Anarchisten, Indymedia und ein Mord
Da ich derzeit etwas von Nachrichten abgeschnitten bin, verschone ich alle vom Thema Libyen.
Stattdessen kurz ein anderes Thema:
Friedlich demonstrierende Kommunisten wurden vor dem griechischem Parlament am 20. Oktober von militanten Anarchisten, womöglich von Staat und Polizei geheim angestachelt, angegriffen. Dabei starb ein Gewerkschafter.
With the killing of Libya’s leader Muammar Gaddafi this past week, NATO is celebrating what, in their view, is a great victory. However, this so-called “victory” has nothing to do with democracy, freedom or justice; it is part of a broad, insidious geopolitical strategy that has been on NATO’s drawing board for years. And what is even more frightening than the bloodlust being shamelessly splashed across the mainstream media is the fact that this latest manoeuver is merely a small part of a much wider military agenda with potentially catastrophic consequences.
Prof. Michel Chossudovsky Global Research
Towards a World War III Scenario
The war on Libya is an integral part of the broader military agenda in the Middle East and Central Asia which until recently consisted of three distinct areas of conflict: Afghanistan and Pakistan (the AfPak War), Iraq, Palestine.
These four war theaters are interrelated. They are part of a broader region of conflict, which extends from North Africa and the Middle East, engulfing a large part of the Mediterranean basin, to China’s Western frontier with Afghanistan, and Northern Pakistan.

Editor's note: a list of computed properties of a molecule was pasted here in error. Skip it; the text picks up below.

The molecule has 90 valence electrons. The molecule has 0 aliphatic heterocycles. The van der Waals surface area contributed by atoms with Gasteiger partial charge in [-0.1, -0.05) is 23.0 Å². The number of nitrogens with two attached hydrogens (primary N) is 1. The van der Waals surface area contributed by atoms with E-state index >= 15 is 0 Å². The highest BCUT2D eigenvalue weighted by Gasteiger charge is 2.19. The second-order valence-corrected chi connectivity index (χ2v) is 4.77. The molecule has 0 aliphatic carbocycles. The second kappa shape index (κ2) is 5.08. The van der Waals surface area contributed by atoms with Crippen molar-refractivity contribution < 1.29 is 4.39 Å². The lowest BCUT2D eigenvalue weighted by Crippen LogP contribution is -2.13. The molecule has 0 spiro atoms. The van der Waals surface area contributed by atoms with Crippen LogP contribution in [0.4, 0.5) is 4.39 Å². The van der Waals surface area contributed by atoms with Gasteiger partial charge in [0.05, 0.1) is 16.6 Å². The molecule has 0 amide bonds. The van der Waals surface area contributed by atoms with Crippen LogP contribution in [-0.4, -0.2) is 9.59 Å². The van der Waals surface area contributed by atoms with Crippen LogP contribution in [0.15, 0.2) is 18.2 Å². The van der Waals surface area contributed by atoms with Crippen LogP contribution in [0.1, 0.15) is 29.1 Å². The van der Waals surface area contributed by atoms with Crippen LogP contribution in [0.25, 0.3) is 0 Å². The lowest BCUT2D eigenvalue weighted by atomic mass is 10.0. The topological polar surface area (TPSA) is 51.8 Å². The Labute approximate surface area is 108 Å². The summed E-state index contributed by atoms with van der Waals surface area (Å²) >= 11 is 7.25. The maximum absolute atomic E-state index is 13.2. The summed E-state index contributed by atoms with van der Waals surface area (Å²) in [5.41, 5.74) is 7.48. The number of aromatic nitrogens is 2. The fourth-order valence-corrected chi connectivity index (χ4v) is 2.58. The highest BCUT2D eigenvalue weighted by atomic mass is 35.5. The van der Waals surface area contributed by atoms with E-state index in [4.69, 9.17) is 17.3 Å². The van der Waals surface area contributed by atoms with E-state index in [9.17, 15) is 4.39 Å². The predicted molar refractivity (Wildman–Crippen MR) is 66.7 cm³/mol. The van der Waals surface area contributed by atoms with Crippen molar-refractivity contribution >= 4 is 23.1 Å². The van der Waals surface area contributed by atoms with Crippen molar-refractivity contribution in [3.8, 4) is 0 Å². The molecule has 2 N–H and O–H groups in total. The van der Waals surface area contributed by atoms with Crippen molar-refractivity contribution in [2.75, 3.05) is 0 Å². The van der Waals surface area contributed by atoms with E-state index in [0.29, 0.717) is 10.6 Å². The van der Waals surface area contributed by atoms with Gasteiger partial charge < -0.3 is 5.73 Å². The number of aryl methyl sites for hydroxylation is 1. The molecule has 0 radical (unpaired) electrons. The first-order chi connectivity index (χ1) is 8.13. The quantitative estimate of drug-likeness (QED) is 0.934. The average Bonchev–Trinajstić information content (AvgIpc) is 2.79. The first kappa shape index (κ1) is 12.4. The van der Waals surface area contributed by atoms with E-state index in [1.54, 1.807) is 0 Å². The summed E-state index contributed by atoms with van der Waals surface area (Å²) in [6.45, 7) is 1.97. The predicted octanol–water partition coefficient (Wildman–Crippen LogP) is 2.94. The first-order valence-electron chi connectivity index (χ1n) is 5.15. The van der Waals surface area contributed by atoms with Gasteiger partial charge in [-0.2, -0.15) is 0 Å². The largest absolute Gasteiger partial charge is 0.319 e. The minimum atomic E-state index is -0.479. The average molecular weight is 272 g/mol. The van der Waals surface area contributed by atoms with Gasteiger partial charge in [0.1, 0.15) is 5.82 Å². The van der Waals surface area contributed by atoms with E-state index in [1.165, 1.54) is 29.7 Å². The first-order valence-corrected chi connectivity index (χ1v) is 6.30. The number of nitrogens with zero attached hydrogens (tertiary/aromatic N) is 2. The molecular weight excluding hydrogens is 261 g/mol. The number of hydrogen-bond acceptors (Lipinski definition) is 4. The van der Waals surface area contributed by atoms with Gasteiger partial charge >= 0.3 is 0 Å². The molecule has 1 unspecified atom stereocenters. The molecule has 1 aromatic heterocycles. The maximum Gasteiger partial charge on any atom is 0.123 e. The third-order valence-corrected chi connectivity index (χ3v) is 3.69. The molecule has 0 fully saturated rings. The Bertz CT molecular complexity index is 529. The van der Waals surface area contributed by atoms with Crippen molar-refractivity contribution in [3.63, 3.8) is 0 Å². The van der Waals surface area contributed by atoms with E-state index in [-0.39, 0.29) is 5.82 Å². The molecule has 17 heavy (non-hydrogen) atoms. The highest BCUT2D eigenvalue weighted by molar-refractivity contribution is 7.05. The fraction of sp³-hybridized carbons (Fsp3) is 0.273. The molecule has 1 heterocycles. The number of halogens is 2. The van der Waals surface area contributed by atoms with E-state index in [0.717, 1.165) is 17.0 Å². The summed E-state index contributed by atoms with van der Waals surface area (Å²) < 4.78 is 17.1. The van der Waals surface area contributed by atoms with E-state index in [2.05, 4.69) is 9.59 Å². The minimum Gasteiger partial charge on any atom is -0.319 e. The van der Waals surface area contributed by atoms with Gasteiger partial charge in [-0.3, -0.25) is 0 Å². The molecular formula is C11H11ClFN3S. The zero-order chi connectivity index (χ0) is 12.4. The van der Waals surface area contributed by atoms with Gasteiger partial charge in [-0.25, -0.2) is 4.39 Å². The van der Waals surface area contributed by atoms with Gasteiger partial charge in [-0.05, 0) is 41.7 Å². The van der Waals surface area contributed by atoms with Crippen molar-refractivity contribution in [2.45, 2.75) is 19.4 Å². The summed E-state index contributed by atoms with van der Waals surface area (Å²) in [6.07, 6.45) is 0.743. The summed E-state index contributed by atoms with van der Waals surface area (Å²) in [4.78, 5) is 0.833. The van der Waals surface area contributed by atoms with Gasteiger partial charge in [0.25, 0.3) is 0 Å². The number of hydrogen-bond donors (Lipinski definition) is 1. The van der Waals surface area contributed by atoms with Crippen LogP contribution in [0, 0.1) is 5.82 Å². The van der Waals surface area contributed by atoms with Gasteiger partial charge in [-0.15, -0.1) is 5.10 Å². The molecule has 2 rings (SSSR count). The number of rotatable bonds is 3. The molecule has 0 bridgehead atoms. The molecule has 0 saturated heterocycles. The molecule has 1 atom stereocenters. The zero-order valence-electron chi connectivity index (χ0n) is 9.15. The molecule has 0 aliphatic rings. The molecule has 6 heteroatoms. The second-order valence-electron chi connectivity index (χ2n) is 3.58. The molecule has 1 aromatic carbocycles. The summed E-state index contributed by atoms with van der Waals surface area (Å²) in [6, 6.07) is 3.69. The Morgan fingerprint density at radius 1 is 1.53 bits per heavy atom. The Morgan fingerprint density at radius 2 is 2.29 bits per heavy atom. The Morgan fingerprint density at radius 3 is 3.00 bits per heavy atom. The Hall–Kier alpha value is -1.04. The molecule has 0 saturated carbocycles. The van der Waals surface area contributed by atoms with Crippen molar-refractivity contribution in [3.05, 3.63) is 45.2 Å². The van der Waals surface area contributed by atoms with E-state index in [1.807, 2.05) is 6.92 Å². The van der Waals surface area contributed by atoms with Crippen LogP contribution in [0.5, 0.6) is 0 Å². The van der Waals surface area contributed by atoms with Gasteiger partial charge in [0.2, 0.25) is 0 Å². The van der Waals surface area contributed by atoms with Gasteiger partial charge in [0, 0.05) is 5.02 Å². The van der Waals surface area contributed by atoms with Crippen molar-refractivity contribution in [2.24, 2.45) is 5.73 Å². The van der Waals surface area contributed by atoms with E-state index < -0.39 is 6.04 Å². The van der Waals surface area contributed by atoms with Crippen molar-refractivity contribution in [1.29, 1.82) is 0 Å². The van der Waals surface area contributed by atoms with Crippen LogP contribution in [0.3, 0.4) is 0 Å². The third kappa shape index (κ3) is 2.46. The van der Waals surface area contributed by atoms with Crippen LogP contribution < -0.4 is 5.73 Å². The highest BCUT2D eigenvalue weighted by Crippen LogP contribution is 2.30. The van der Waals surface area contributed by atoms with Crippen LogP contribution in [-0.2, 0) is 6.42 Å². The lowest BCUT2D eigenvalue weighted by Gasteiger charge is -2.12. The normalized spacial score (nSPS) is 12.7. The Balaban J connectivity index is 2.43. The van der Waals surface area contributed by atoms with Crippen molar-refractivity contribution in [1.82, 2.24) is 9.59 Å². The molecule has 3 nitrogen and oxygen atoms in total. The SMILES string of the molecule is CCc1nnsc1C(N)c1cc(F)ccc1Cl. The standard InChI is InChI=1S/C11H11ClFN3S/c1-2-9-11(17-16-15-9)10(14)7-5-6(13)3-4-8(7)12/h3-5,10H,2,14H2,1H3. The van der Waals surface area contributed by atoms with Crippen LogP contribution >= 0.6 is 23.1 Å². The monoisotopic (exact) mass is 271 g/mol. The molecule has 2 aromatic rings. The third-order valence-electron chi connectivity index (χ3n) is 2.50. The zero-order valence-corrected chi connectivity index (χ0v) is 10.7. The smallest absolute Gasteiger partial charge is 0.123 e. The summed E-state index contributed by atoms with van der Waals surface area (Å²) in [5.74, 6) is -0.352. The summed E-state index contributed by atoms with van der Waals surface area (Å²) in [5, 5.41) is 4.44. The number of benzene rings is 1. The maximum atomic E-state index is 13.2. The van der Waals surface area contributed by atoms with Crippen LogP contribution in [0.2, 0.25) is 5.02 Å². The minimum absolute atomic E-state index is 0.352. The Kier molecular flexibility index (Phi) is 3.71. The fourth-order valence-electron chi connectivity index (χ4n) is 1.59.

P. Ngigi Njoroge
I get terribly affected by the kind of things that are happening today, and confess to not being able to be dispassionate.
But some important facts we should keep in view if we want to remain sane and work out a saving response to European and American criminal aggression against us are the following.
Muammar Gaddafi came from an Arab tribe living in Libya. He belonged to a culture completely different from American and European culture. He therefore did not—and never pretended to—champion Western values of so-called “democracy” and “freedom”.
This, however, did not prevent him from being a force for good for his people and for some other African peoples. When 42 years ago he took over power through a BLOODLESS coup—mark this: he did not have to slaughter his own people to overthrow King Idris’s government (a lethargic government that allowed the Libyan people to live in poverty and underdevelopment) —he took measures to ensure that Libya’s oil wealth was used for the benefit of the Libyan people.